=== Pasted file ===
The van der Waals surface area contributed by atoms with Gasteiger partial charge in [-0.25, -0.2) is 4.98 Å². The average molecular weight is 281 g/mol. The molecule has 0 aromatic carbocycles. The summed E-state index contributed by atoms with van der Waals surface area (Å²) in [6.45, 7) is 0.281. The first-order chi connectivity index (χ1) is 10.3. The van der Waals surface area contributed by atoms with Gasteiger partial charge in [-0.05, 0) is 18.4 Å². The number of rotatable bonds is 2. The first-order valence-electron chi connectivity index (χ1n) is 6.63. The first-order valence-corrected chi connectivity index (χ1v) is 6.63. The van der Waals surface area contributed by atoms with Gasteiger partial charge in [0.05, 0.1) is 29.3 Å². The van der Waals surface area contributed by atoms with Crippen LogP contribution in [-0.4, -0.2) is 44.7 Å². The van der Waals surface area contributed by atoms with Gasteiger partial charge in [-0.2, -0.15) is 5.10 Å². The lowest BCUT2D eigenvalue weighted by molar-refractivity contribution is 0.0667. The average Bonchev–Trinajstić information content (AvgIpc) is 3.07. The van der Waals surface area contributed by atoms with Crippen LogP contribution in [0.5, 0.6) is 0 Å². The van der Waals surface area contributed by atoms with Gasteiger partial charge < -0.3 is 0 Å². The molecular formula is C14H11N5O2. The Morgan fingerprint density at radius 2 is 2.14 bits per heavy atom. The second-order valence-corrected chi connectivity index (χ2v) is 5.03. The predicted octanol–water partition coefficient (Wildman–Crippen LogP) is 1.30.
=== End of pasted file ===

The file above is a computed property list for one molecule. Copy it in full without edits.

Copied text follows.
The van der Waals surface area contributed by atoms with Gasteiger partial charge in [-0.25, -0.2) is 4.98 Å². The average molecular weight is 281 g/mol. The molecule has 0 aromatic carbocycles. The summed E-state index contributed by atoms with van der Waals surface area (Å²) in [6.45, 7) is 0.281. The first-order chi connectivity index (χ1) is 10.3. The van der Waals surface area contributed by atoms with Gasteiger partial charge in [-0.05, 0) is 18.4 Å². The number of rotatable bonds is 2. The first-order valence-electron chi connectivity index (χ1n) is 6.63. The first-order valence-corrected chi connectivity index (χ1v) is 6.63. The van der Waals surface area contributed by atoms with Gasteiger partial charge in [0.05, 0.1) is 29.3 Å². The van der Waals surface area contributed by atoms with Crippen LogP contribution in [-0.4, -0.2) is 44.7 Å². The van der Waals surface area contributed by atoms with Gasteiger partial charge in [-0.2, -0.15) is 5.10 Å². The lowest BCUT2D eigenvalue weighted by molar-refractivity contribution is 0.0667. The average Bonchev–Trinajstić information content (AvgIpc) is 3.07. The van der Waals surface area contributed by atoms with Crippen LogP contribution in [0.5, 0.6) is 0 Å². The van der Waals surface area contributed by atoms with Gasteiger partial charge < -0.3 is 0 Å². The molecular formula is C14H11N5O2. The Morgan fingerprint density at radius 2 is 2.14 bits per heavy atom. The second-order valence-corrected chi connectivity index (χ2v) is 5.03. The predicted octanol–water partition coefficient (Wildman–Crippen LogP) is 1.30.